PHS grads raise funds for BFF at party

By Pam Hersh, Special Writer
   On June 8, a graduation party in the backyard of Andy and Carol Golden’s Princeton home featured the usual graduation party elements: dancing; singing; music; barbecued ribs; graduation gift checks; sports-related souvenirs; and a lot of hooting and howling from the friends and family members of seven PHS graduates, all sports enthusiasts (football, basketball, baseball): Zack DiGregorio, Lior Levy, Ellis Bloom, Elliott Golden, Scott Bechler, Christian Giles, and Jeremy Goldsmith.
   In spite of the usual graduation party characteristics, the gathering was, in fact, very unusual.
   The gift checks were in envelopes saying “Derek’s Dream,” rather than the names of any of the seven graduates. And the amount of the checks totaled a staggering $40,000.
   These seven extraordinary young men who graduated on June 20 transformed the usual hyper-narcissistic ritual called the graduation party into something unusually selfless — a fundraiser for their lifelong friend, 16-year-old Derek DiGregorio, who copes with a progressively debilitating, neuro-muscular, degenerative disease, called Ataxia Telangiectasia.
   The disease affects muscle control and compromises the immune system. Another usual/unusual fact is that Derek has exceeded the usual life expectancy for those with this disease, thanks perhaps to the unusual group of BFFs — best friends forever — “who have provided Derek with medicine you can’t bottle . . . They are Derek’s superheroes,” says Derek’s mom, Nadia.
   Derek’s dream is simply to be treated like everyone else, while maintaining his greatest level of independence and dignity, said his older brother Zack DiGregorio.
   The party as a fundraiser was just a way to further that dream by providing funds for equipment to keep Derek as mobile and independent as possible.
   ”My friends have always been so great with Derek and with making him one of us, so I think the idea of celebrating our graduation with a fundraiser and party for him just came naturally and spontaneously and everyone was immediately on board,” Zack says.
   The boys tackled the various fundraiser challenges like it was a Super Bowl or World Series game. They helped sell 250 tickets and solicit sports-themed auction items (all donated), including a pair of Super Bowl tickets; Giants at Eagles tickets; Eagles at Giants tickets; WWE Wrestling tickets; Red Bulls tickets; and CBS Production truck access during a PGA tour event.
   ”We are all so close with Derek and we knew that there would be plenty of other regular graduation parties so we thought why not have a fun party that can also benefit Derek’s Dreams,” Lior says.
   The PHS graduating BFFs have been a team since they were toddlers, and their bonds to one another and Derek are rooted in youth sports. Thus the activity, which recently has been maligned for abusive coaches and concussions, in this case should be hailed as a home run in Derek’s life.
   Derek’s Dad, Steve, known to all as “Digger,” was an assistant football coach at Princeton University under Steve Tosches. Since leaving Princeton, Digger has been a high school athletic director, teacher and football coach. Today he teaches government and is the head football coach at Nutley High School, where he and Nadia teamed up as a couple.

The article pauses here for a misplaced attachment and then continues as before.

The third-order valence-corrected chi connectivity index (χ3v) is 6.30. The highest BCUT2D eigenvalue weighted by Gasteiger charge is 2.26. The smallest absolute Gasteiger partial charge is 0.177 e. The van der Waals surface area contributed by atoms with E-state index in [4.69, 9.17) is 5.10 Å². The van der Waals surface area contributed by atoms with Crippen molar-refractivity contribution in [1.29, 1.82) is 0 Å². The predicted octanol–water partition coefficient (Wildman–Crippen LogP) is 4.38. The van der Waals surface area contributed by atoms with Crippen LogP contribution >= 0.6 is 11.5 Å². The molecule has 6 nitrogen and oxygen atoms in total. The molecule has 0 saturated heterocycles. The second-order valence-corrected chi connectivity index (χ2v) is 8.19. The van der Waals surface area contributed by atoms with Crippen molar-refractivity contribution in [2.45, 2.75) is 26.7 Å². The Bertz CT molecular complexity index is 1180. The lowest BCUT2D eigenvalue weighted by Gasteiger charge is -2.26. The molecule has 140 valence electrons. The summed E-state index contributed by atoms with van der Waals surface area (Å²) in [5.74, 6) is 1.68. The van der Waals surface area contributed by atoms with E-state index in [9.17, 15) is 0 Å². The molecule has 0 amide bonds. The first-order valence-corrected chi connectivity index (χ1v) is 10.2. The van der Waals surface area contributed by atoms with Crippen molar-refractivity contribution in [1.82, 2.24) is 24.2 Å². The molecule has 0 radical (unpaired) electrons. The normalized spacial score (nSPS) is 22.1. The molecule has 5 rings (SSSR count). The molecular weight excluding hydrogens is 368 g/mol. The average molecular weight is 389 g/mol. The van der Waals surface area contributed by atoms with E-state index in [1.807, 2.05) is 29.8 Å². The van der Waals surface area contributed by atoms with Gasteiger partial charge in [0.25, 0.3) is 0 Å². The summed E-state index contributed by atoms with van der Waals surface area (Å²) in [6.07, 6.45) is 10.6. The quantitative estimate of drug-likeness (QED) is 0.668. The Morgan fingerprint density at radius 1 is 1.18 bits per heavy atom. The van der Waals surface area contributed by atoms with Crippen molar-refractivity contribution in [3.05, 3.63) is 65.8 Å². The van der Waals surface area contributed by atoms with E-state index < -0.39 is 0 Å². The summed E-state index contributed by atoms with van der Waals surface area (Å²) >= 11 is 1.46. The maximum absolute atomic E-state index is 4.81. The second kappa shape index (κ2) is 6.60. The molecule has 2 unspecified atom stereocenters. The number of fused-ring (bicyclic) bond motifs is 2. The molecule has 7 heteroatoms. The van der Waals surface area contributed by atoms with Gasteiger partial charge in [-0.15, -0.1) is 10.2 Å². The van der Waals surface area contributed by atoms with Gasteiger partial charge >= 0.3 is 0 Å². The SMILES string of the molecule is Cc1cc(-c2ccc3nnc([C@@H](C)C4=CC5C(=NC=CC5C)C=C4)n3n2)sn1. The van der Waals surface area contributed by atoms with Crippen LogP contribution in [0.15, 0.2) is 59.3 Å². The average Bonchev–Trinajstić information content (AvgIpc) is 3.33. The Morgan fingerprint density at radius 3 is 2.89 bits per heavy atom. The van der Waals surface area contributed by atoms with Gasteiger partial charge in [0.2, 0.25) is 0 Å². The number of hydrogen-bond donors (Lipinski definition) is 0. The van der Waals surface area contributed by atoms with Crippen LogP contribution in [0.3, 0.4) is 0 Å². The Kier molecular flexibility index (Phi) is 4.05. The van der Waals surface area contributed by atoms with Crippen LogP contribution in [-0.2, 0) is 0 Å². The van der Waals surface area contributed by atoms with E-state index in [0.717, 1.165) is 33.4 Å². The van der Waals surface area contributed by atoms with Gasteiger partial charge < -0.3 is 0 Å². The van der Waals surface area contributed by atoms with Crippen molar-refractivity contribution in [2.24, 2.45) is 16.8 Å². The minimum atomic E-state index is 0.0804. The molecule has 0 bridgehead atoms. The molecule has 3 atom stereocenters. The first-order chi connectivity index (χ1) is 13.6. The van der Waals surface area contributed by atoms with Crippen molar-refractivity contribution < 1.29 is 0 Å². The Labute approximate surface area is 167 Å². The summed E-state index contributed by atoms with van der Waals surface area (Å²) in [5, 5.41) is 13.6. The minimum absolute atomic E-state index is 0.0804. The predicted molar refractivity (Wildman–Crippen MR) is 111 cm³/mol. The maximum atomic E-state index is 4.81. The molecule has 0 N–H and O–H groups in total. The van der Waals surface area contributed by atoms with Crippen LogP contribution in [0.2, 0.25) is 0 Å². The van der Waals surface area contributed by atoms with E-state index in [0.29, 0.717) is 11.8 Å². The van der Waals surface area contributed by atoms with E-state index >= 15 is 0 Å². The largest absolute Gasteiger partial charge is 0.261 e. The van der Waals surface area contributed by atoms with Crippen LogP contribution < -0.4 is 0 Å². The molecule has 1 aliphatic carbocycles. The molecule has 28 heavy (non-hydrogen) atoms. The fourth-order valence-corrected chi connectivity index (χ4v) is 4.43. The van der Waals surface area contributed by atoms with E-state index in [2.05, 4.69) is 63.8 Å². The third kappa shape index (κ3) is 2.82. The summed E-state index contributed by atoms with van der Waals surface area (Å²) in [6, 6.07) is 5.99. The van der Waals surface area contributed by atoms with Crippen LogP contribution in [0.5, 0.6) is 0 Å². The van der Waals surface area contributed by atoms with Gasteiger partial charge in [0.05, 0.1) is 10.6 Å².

The town/gown sports communities in Princeton have been the “village” that has allowed Derek to live his dream. The BFF team members take Derek to football and basketball games on and off campus; to exercise in the sports workout facilities; and to the Princeton University stadium climbing wall, installed specifically for physically challenged kids by Outdoor Action students.
   Last year at this time, Team BFF cheered wildly when Derek, at Princeton University’s Class Day, became an honorary member of the Princeton University class of 2012. The PU students were celebrating Derek for his steadfast loyalty and passionate attachment to Princeton University sports teams.
   Before Derek’s disease had progressed and when the diagnosis was a “probably ‘only’ cerebral palsy,” Derek’s own sports ambitions were blossoming. He became a world champion in Tae-Kwon-Do for his age group. And as his disease progressed he got involved in bowling and won a gold medal in Special Olympics bowling.
   Next year, in spite of the fact that the BFF Team members are headed in different directions, the boys are strategizing about how to stay connected to Derek. A couple of them have postponed college for a year, another is going to Princeton University, and the others who are attending schools some distance from Princeton are figuring out how to make Derek’s activities an important part of their time at home.
   Derek also has his younger brother Aaron who leads a younger group of BFFs who will take joy in hanging out with Derek and are planning on how to work on the second part of Derek’s Dream — the portion that goes beyond Derek himself. They have expressed a more global desire to attack the disease which is so rare (affects three people out of every million) by raising awareness in public and private funding organizations.
   ”These young people so genuinely care about the well being of someone other than themselves,” says Nadia. “They are doing what they do not to build a resume or to fulfill a community service course requirement. It comes from the heart…They are Derek’s Dream Team.”
A longtime resident of Princeton, Pam Hersh is vice president for government community affairs with Princeton HealthCare System. She is a former managing editor of The Princeton Packet.